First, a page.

Accepting outreach efforts, including services that will help homeless New Yorkers transition indoors from the streets, is voluntary. It can take months of persistent and compassionate engagement and hundreds of contacts to successfully connect street homeless individuals with City services. Together, the City and not-for-profit outreach service provider partners remain undeterred in the ongoing effort to engage unsheltered New Yorkers proactively, offering services and support, until making the connection that will help them transition off the streets and out of the subways. HOME-STAT outreach teams continue to reach-out to these New Yorkers to offer services and help them come indoors.

"New Yorkers know that we face a crisis of homelessness in our city, one caused by a shortage of affordable housing, a lack of living wages, and inadequate services for those with severe mental and physical health needs,” said State Senator Liz Krueger. “Addressing this crisis requires an all-hands-on-deck, broad-based approach including outreach, housing, and support. The HOME-STAT program has become an integral part of this work, and I am pleased to see that it is becoming increasingly effective at getting our homeless neighbors in off the streets. I thank Mayor de Blasio and the Department of Homeless services for continuing to do the hard work of finding solutions to the problem of homelessness."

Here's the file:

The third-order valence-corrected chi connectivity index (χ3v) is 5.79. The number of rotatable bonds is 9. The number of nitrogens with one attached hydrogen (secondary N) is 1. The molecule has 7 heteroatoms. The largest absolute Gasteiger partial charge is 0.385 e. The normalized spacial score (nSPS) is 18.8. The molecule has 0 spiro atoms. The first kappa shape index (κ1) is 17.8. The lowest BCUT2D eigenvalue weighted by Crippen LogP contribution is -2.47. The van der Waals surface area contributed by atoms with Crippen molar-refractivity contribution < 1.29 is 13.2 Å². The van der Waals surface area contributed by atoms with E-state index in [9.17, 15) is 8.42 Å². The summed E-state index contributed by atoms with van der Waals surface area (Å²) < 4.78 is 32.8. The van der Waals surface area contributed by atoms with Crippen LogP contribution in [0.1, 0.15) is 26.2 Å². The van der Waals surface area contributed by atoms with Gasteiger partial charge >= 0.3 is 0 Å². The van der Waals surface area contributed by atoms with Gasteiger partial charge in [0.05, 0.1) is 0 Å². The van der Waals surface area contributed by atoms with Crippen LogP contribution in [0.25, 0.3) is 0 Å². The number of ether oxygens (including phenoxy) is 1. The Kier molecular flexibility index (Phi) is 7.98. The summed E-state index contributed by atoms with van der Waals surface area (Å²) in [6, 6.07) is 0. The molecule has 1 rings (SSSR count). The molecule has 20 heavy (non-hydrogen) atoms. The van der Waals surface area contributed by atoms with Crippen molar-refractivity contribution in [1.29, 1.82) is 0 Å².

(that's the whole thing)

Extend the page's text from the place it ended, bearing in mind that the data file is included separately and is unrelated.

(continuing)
“Homeless New Yorkers living on the street face immense challenges and it’s up to us to lead them on the path towards permanent housing,” saidCouncil Member Stephen Levin, Chair of the Committee on General Welfare. “Meeting individuals one-on-one, getting to know them, and treating them with dignity is critical. Without trust, there can be no progress. The City’s outreach teams, collaborating with community partners and law enforcement, have worked hard to get results and I expect more milestones to be reached in the future.”

“As a partner of the HOME-STAT initiative, our BRC outreach teams are working every day of the year and around the clock to offer a hand up and a way home to New York City’s homeless,” said Bowery Residents’ Committee (BRC) Chief Executive Officer Muzzy Rosenblatt. “In 2017, our caring and effective outreach teams placed over 2,000 men and women from New York City subways into shelter and further treatment. The City’s investment in BRC, and work we do and the people we serve, helps us to make the biggest impact possible.”